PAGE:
For Christians and churches in New Zealand, the past one year has been a somewhat interesting time. We have had rude awakenings from the passing of an extreme abortion law and more recently, the passing of the COVID-19 Public Health Response Bill. The latter has been dubbed by some as the most anti-democratic bill put before the New Zealand parliament.
While some may argue that these laws do not and should not affect our faith, the reality is that they do challenge what we believe in and affect how we are able to practice our faith.
Restricted, silenced and policed
For decades, Christians in countries like New Zealand have had the comfort of attending church without restrictions, preaching without being silenced and practicing our faith without being policed. In what seems almost like a blink of an eye, walls have been built around us.
Where there was once freedom to gather, we are now subjected to a no more than 10 gathering (current restrictions at Level 2 as I write this article). This makes it impossible even for the smallest of churches to meet.Arguing that the restriction is there for a reason is a little redundant when you find out that people can go to strip clubs, parks and cinemas. Yes, they still have to keep to a bubble of ten, but it is ridiculous that religious gatherings do not get the same courtesy to be able to practice safe social distancing when meeting.
Choosing abortion or practicing the LGBT lifestyle were once considered unthinkable. Today, preach about how it is sin, and watch how you are silenced because those conversations are considered hate speech. The Israel Folau case is a classic example of this.
Those are the numbers that helped pass the above mentioned bills in New Zealand parliament. They suggest that we have lost some battles when it comes to religious freedom.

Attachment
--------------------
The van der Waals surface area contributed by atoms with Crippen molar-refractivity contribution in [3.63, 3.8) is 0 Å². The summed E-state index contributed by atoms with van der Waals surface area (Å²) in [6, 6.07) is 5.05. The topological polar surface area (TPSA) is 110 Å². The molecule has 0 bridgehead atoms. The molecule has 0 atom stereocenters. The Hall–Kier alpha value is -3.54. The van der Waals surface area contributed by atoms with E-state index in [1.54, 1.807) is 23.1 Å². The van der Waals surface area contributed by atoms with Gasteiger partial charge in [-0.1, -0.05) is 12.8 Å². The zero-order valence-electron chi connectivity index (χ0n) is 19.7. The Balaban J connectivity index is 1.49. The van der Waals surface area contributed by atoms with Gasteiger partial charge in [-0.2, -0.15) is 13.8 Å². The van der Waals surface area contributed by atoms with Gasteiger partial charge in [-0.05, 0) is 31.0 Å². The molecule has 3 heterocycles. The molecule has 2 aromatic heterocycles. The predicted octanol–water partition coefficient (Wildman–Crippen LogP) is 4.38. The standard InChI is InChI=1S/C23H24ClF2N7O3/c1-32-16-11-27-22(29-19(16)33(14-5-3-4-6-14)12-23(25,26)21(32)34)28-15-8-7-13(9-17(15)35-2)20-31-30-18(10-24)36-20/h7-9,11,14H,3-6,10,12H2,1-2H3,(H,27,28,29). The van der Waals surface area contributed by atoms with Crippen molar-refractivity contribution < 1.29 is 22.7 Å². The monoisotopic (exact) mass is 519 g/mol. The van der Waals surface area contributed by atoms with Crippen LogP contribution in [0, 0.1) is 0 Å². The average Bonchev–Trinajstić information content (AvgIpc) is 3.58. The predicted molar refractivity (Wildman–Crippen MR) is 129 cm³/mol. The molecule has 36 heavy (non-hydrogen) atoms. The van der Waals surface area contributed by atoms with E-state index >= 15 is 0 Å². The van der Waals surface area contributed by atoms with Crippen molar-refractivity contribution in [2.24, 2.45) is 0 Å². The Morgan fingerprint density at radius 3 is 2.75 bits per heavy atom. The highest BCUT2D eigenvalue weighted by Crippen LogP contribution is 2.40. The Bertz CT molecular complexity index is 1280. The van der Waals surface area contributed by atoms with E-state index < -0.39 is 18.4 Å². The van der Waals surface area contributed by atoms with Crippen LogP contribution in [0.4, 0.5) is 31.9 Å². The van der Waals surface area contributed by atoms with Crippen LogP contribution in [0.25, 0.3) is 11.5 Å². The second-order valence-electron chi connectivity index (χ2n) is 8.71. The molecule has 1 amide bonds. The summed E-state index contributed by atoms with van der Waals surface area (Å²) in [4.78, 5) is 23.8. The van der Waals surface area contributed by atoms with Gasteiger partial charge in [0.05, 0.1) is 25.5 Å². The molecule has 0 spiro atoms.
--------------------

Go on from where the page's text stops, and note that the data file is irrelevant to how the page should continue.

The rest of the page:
If we look at what is happening in the natural, the freedom of the church seems to have been ripped off our very hands. We are left with Christians who are still in their comfortable pews baffled and nonchalant about how their faith is being attacked. There are also some of us that has jumped into the boat called fear because we have never had our faith shaken as much as it has now.
“Oh no, my lord! What shall we do?”
We find ourselves in the shoes of the servant of the man of God, Elisha, (2 Kings chapter 6, verse 15) crying out the very same words centuries later. The numbers are against us. We are surrounded and the enemy is pressing in. The anxiety and fear is crippling.
But Elisha saw beyond the natural. “Don’t be afraid,” the prophet answered. “Those who are with us are more than those who are with them.” (2 Kings chapter 6, verse 16). It was not just words of assurance to a servant who I am sure must be thinking that they would be dead very soon. He saw what God was doing supernaturally.
I love what Elisha does next. He does not stop and limit only himself to what he sees. He prays, “Open his eyes, Lord, so that he may see” (2 Kings chapter 6, verse 17). Imagine the burden that was lifted from his shoulders when “the Lord opened the servant’s eyes, and he looked and saw the hills full of horses and chariots of fire all around Elisha” (2 Kings chapter 6, verse 17).
When we are losing battles in the natural realm, will we be like the servant and let fear take over? Or will we choose to be like Elisha and see the supernatural? God has never lost control. His angel armies outnumber any parliamentary votes.
It is only human to feel fear and have worries. It does not make us less spiritual or means that our faith is questionable. We can come to Jesus just as we are and lay down our insecurities during these challenging times at His feet. In exchange, He gives us peace. He gives us strength. He gives us courage.
It is so easy to be an agent of fear. Let’s challenge ourselves to be like Elisha and spread faith that sees beyond the natural.
Mussita Ng is a follower of Jesus Christ from Wellington, New Zealand. Her previous articles may be viewed at https://www.pressserviceinternational.org/mussita-ng.html